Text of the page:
It seems some users will not be able to see the opinion piece I wrote with Ted Bailey on the WaPo site because of the Washington Post’s paywall. Here is the full text:
Speed up the FDA’s vaccine-approval process
By Eric. E Johnson and Theodore C. Bailey
With the coronavirus pandemic, our challenge is to move faster than a very fast-moving problem. Changing the law could help.
The estimated 12-to-18-month timeframe for getting a vaccine to market is largely because of safety and efficacy testing required by the Food and Drug Administration. Legislation could shorten that timeframe without compromising the science — if the testing process tolerates more risk on volunteer study participants.
The FDA’s long-standing approval process places a premium on keeping human subjects safe. For most problems, this represents a prudent calibration of risks and benefits. For the coronavirus, however, the tradeoffs are different. The general public faces imminent danger from a virus capable of exponential growth.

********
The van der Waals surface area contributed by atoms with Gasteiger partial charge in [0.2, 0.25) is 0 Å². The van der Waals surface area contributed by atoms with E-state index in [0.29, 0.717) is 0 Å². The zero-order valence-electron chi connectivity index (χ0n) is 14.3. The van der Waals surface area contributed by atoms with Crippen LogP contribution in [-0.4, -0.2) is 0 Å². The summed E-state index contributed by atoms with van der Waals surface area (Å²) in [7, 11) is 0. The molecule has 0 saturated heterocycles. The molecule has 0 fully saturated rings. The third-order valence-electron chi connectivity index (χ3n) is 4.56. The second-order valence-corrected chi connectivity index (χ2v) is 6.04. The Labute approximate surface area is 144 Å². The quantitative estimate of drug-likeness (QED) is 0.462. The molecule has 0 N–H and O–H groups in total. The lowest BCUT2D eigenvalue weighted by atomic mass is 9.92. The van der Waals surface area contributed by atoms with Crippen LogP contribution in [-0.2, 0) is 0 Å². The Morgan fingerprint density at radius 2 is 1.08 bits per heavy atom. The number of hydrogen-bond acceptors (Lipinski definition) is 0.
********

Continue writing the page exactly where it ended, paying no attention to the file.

Over the years, Congress has repeatedly, and rightly, stepped in with legislation to speed the process. Now, Congress should act to sharpen the curve of innovation against covid-19 by pushing the FDA to suspend its rules and practices and navigate according to the judgment of its experts.
Regular FDA approval processes begin human testing with a phase-one trial that must run its course with a small number of subjects — studying safety before enrolling subjects for larger phase-two and phase-three trials to assess a vaccine’s effectiveness. Yet clinical trial phases that are typically sequential could be combined or overlapped.
Collapsing trial phases without compromising scientific standards will require exposing more individuals to uncertain risk. Yet to do otherwise in a rapidly expanding pandemic leaves the global population exposed to a bureaucratically protracted period of pandemic risk without medical mitigation.
In the current crisis, it is ethically defensible to expedite clinical research with the cooperation of well-informed and consenting clinical subjects. There is no “safe” choice; it’s a risk-risk tradeoff — a question of more risk for research subjects or a longer wait for an approved vaccine.
We should respect the will of selfless individuals to knowingly take on the risks of investigational vaccines as an act of service for the sake of ending the pandemic.
Eric. E Johnson is an associate professor of law at University of Oklahoma College of Law. Theodore C. Bailey is chief of the Division of Infectious Disease at Greater Baltimore Medical Center.